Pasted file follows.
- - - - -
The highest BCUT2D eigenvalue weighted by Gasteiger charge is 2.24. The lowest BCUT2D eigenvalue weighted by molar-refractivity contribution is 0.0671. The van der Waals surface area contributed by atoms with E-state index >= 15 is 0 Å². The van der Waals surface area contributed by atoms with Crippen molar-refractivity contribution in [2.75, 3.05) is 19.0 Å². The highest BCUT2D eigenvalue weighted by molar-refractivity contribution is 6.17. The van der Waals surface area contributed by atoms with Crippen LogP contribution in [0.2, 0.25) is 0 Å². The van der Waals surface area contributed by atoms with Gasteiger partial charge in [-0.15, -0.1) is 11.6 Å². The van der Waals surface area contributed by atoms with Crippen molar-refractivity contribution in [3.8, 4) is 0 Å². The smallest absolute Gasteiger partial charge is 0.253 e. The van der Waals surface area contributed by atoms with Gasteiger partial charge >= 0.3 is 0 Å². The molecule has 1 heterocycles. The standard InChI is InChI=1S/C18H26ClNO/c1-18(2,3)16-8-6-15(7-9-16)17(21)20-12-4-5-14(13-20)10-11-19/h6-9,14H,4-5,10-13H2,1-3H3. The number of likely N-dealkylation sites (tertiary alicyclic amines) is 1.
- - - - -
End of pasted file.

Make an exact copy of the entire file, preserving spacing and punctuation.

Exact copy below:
The highest BCUT2D eigenvalue weighted by Gasteiger charge is 2.24. The lowest BCUT2D eigenvalue weighted by molar-refractivity contribution is 0.0671. The van der Waals surface area contributed by atoms with E-state index >= 15 is 0 Å². The van der Waals surface area contributed by atoms with Crippen molar-refractivity contribution in [2.75, 3.05) is 19.0 Å². The highest BCUT2D eigenvalue weighted by molar-refractivity contribution is 6.17. The van der Waals surface area contributed by atoms with Crippen LogP contribution in [0.2, 0.25) is 0 Å². The van der Waals surface area contributed by atoms with Gasteiger partial charge in [-0.15, -0.1) is 11.6 Å². The van der Waals surface area contributed by atoms with Crippen molar-refractivity contribution in [3.8, 4) is 0 Å². The smallest absolute Gasteiger partial charge is 0.253 e. The van der Waals surface area contributed by atoms with Gasteiger partial charge >= 0.3 is 0 Å². The molecule has 1 heterocycles. The standard InChI is InChI=1S/C18H26ClNO/c1-18(2,3)16-8-6-15(7-9-16)17(21)20-12-4-5-14(13-20)10-11-19/h6-9,14H,4-5,10-13H2,1-3H3. The number of likely N-dealkylation sites (tertiary alicyclic amines) is 1.